What I don’t do, however, in fact what I can’t do, is arrange his desktop so that it looks just like his old one did. I also can’t migrate any files he might have saved to his HDD on his original laptop or browser favorites, for the simple reason that I was never given his original laptop. This isn’t some oversight; this guy’s location is nowhere near me (our desk is literally six guys for the entire company, and multiple locations just don’t have onsite service at all) and he wasn’t supposed to send the laptop to us. Generally stuff like what he wanted is done once he gets the laptop, plus he’s really not supposed to be saving his important stuff on his HDD. That’s why they have personal drives on our network, but of course, this guy is one of those users who didn’t even know saving to a networked drive was an option, and was also one of those guys who assumes that if he doesn’t see a shortcut for it on his desktop, assumes it’s simply not there, whatever it is.
Thus, he was certain that he didn’t have his apps (even though a few of them actually did have desktop shortcuts) and was pissed that I couldn’t magically pull his files and browser shortcuts from his old laptop to the new one. I patiently sat on the phone with him for nearly two hours helping him get all that done. It wouldn’t have taken nearly so long if the guy had just shut the hell up and let me do my job, but no, he kept blabbering about our poor service and how every time he calls us he has to call back later because something else has gone wrong.
Which brings me to another major button he pushed: several times during calls with him, something else would go wrong on his end. One time it was his Citrix randomly crashing to the point where I had to reinstall it. Another time he put his laptop in a dock while talking to me and his left monitor started to flicker with lines running through it. Still a third time, at least an hour after he talked to me, the background color on one of his apps “randomly” changed. All three times he was certain that I had done something to cause it. This pissed me off for two reasons: one, I’m quite sure that in at least two of those cases he caused the problem himself and two, in none of those cases had I done anything to his computer that was capable of causing the kind of problem he was having.
The Citrix problem actually began after he’d spoken with a different tech who had uninstalled/reinstalled his Citrix and the user apparently felt like he hadn’t done it right and did it again later himself. Incorrectly. The monitor issue likely wasn’t his fault, but how on earth could I, several hundred miles away from him, cause just one of his monitors to start flickering, especially since I literally had yet to do anything on that call other than check his network connection settings? (The initial reason for his call was intermittent connectivity.) The third time, I am quite certain he changed the color himself, and of course, reacted to this minor change as if it was the end of the world, and had some choice words for me when I got the call.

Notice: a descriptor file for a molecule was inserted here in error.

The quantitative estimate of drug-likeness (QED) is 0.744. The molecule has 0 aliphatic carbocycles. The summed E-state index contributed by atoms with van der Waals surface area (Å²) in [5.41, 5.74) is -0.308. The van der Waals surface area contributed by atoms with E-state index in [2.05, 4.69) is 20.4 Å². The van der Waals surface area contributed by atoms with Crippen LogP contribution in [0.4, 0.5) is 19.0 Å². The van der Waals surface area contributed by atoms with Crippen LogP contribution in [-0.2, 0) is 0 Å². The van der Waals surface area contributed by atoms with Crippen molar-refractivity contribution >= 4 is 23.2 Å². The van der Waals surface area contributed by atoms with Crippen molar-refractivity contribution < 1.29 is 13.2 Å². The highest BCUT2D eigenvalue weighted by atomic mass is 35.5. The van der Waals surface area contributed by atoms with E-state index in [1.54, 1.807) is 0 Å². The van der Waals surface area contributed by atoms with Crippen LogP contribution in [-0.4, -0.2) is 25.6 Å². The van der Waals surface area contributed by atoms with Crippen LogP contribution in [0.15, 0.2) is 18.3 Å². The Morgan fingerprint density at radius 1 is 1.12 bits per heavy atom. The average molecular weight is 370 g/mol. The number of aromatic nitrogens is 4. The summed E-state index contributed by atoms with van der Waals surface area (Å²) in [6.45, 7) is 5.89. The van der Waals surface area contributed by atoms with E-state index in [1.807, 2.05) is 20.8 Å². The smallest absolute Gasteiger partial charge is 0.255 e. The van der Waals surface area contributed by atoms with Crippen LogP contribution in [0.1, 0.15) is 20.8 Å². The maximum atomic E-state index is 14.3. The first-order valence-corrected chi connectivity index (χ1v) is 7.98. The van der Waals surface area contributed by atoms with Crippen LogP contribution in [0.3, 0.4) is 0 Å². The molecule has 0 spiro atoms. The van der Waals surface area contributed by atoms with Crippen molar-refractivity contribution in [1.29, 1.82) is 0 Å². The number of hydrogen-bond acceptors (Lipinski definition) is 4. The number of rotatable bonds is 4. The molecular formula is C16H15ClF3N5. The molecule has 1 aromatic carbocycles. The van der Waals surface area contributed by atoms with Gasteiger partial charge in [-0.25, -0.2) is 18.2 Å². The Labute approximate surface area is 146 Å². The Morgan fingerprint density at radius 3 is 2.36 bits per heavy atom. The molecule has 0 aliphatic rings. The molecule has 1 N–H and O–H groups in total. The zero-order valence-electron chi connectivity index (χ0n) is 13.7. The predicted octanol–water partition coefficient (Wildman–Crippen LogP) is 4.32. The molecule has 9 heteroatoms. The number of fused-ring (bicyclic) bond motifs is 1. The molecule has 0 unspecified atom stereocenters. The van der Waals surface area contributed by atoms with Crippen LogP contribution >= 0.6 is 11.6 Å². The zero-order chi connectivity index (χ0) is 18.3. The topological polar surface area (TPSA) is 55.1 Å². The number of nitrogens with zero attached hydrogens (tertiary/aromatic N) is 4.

Another major button he pushed was how he would call about one thing and then bring up several little issues during the call, demanding I fix every one of them before I get off the phone. This pisses me off because 90% of these “issues” weren’t issues at all, just stuff that bugged him, like his connection being slower on his mobile hotspot than on the corporate network, or his home page being different than the one he liked (as if this wasn’t something he could change himself), or his dislike of the default viewing pane layout in Outlook. Of course, every different thing he asks me to help him with requires me to log a separate ticket for it, and if the issues themselves are a waste of my time, all those extra tickets are doubly so.
A few days ago, I picked up a call ane began with my standard schpeal. The lady on the line was a nurse located at a site somewhere in the Pacific Nrthwest. I only say that to emphasize the distance between her and myself, as I’m located somewhere in Sunny South Florida.
She called in because she insisted that it was “critical to patient care” that she receive a 2nd monitor, and so she can do her job. I informed her that her local IT folks would be responsible for it, and she replied that she was given our number by the local IT shop. Confused as to why they would do that, I explained to her that my group in The Matrix handles issues far more sizeable than a request for a monitor, and none of my group works even remotely close to her facility. Getting agitated, she insisted on knowing why I couldn’t just give her a monitor.
That’s when I began breaking it down for her. I told her first that we didn’t even have any monitors to give her, as we are not her local IT shop. Secondly, we were not in the habit of doing work simply because an IT team decided to be lazy. Third, the travel costs from Sunny South Florida to the her office in the Pacific Northwest would be sky-high, and the travel and budget folks would have my head on a silver platter, and that’s even if I somehow got it approved, and found a monitor to give to her. And lastly, a 2nd monitor hardly qualified as being “critical to patient care”, and if I had to hazard a guess, one of her coworkers in the ward got a 2nd monitor, she saw how shiny said 2nd monitor was, and wanted one as well. I told her to call the local IT folks back and request a 2nd monitor, and if they had any trouble, to call me.
I never got a call or an email back.